23.01.2013 - 23.01.2013 14 °C
We headed to the south coast of Sicily today. Our camping host in Sant'Alesso Siculo sent us on our way with a few suggestions on towns to see on our way to Floridia which is near Syracuse which we will visit tomorrow. For his earnest efforts I passed on a Canada pin which he liked very much.
We had two main options; follow the coast or try cozying up to Mount Etna. We chose to follow the coast principally because of the snow at the higher elevations. Mount Etna is 3000 meters tall and seems to be a magnet for cold weather and snow even at the 1000 meters level. It is odd to be feeling 17 degrees on the coast and looking up and seeing snow and thick cloud not that far away. Today is a bit cooler than yesterday, fluctuating between 12 and 15 degrees for most of the day but nothing like the freezing temperatures that could greet us a little further inland.
It seems with driving in Sicily nothing is that straight-forward. Following the coastline to visit some of the villages meant trying to stay off the A18, the main toll highway. This is easier said than done since the coast consists of innumerable mountain ridges flowing into the sea, towns clinging to the limited waterfront and the railroad vying for space that a coastal road would require. As a result, the supposed coastal road skips all over the place. If you dare turn off the "coastal highway" you are never sure what sort of rabbit warren of roads you are going to get into. We were not successful in getting into the little towns that were suggested to us. Either our GPS was untrustworthy or the signage failed us.
It was still an interesting drive that revealed lava pillars that formed just off the coast and some glimpse into the gritty streets of small town Sicily. However, the true driving challenge arose when we got to Catania. The real hazards associated with staying off the bland toll highway and sticking with SS14, the coastal route, was illustrated for us as we "navigated" this section. We were encouraged by our camp host from the previous two nights to take this route since it was very straight forward-essentially just stay on the road closest to the ocean. Unfortunately, the Sicilian road system makes generous use of detours which our camp host seemed to have forgotten. Many of these detours look to be decades old but they made following the coast around the edge of Catania an impossible task. As with driving in Rome, lanes are meaningless and roads and lanes merge and diverge like streams of sea water rushing across a tidal plain. Add to this scooters and pedestrians and you have what looks like a slow motion hailstorm with each pellet of ice representing an obstacle to avoid. Once I needed to yield for a scruffy looking man in this thirties leading a parade of at least six large unleashed dogs following him in single file. They were transecting part of a traffic circle. The parade participants looked serene and surprisingly not a car horn was sounded when they crossed a section of road where cars were jockeying four abreast for road space.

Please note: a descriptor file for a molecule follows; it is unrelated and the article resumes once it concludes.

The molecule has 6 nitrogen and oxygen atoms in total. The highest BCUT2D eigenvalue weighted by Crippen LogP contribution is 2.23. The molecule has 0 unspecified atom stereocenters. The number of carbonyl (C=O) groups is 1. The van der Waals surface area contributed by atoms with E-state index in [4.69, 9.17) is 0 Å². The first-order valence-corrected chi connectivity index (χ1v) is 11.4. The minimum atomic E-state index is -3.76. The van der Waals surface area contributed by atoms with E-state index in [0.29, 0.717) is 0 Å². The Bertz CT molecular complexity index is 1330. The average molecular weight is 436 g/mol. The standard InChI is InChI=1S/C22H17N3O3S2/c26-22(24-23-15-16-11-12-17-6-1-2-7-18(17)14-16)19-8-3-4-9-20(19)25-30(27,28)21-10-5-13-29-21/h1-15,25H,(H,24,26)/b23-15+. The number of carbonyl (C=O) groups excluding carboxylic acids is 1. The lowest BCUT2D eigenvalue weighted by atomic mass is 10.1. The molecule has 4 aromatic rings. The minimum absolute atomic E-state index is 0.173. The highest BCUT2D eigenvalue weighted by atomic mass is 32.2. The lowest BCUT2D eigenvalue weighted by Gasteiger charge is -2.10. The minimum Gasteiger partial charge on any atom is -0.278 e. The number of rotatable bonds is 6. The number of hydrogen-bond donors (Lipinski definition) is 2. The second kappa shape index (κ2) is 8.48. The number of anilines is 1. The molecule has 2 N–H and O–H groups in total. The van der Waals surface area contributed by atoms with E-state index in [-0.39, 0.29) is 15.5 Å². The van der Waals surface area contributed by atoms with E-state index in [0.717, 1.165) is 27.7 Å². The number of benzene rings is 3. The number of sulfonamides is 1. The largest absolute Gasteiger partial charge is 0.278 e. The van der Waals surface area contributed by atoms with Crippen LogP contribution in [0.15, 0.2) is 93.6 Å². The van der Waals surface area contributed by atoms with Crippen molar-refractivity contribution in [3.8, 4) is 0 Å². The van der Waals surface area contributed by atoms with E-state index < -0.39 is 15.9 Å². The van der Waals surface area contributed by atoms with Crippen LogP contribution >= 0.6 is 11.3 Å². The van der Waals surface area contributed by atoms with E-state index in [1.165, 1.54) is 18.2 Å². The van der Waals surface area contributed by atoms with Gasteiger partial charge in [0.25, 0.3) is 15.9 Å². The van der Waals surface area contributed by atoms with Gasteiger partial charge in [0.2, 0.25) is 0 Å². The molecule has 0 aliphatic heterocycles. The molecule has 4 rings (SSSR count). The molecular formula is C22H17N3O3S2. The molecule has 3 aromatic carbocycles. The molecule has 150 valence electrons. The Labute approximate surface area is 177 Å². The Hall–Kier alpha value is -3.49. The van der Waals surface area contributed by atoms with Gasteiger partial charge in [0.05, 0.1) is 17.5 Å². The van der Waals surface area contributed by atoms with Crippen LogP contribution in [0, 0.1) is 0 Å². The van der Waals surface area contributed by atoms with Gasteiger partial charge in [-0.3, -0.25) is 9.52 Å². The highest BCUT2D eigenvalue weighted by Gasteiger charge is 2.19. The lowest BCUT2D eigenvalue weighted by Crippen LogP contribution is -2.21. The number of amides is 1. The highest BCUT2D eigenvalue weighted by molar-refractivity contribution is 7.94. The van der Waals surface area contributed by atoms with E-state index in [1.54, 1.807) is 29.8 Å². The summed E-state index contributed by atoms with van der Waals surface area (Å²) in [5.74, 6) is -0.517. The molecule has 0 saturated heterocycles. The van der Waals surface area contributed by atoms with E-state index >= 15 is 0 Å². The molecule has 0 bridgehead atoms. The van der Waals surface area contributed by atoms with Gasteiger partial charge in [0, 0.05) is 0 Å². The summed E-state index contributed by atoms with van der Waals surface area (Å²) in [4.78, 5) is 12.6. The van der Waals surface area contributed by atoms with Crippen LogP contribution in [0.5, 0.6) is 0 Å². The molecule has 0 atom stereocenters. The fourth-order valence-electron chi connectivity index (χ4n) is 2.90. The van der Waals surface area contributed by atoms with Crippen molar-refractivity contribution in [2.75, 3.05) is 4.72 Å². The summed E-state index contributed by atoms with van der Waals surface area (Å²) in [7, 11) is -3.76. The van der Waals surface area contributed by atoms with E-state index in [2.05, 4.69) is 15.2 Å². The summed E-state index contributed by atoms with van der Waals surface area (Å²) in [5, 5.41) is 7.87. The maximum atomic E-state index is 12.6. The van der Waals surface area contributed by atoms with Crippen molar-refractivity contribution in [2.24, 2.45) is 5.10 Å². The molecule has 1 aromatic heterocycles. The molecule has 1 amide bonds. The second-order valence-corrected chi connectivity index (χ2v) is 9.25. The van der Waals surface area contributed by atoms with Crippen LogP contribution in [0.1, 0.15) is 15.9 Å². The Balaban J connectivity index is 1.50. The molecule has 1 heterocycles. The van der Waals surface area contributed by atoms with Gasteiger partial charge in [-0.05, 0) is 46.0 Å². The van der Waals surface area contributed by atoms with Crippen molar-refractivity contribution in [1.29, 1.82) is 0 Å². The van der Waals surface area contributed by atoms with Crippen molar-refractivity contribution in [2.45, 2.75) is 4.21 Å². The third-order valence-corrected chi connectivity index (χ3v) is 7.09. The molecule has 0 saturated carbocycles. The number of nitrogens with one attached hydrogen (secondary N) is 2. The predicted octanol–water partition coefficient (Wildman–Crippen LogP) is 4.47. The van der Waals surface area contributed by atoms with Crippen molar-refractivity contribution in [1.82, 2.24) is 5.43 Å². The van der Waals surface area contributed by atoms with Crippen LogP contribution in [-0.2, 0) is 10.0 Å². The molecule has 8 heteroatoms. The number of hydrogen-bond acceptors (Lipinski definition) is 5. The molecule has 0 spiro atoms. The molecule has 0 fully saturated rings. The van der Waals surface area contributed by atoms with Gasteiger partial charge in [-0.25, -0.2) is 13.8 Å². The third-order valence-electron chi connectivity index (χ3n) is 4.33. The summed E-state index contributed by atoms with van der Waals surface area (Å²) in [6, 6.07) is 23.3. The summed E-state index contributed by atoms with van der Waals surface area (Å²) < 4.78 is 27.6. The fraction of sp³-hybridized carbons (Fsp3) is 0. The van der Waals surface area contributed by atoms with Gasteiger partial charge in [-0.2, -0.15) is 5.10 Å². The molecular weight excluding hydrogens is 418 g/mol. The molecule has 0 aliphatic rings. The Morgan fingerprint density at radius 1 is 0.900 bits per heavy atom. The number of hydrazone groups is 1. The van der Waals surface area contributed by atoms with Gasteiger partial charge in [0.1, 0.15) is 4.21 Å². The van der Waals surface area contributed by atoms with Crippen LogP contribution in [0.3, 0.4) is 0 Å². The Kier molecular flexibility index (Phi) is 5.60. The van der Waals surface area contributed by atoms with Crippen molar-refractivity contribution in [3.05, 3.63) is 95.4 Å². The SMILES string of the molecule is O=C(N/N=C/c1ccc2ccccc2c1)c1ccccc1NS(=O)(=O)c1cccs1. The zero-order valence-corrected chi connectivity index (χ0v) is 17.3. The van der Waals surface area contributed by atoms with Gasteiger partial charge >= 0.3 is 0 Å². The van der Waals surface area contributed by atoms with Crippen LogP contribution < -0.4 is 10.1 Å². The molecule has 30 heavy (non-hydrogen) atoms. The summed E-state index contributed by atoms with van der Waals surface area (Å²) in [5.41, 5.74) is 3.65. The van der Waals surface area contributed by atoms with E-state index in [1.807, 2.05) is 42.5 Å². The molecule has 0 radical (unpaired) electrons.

After Catania we decided to locate our accommodation in Floridia and get some lunch before attempting to find any of the other towns on our suggestion list. Our 2 bedroom apartment is located on an orange and lemon plantation. As with our previous lodgings in Sicily, the location was obscure and its approach unsettling both in appearance and condition. We found ourselves once again being the only persons staying for the night in rather chilly environs . After several hours of heat our place still has nip in the air. In contrast, our hosts are very warm and had quite a bit of information to share, albeit mostly in Italian. We did understand the suggestions regarding several locations we could have lunch and where we could get groceries for a good price. We headed into the rather decrepit looking town of Floridia.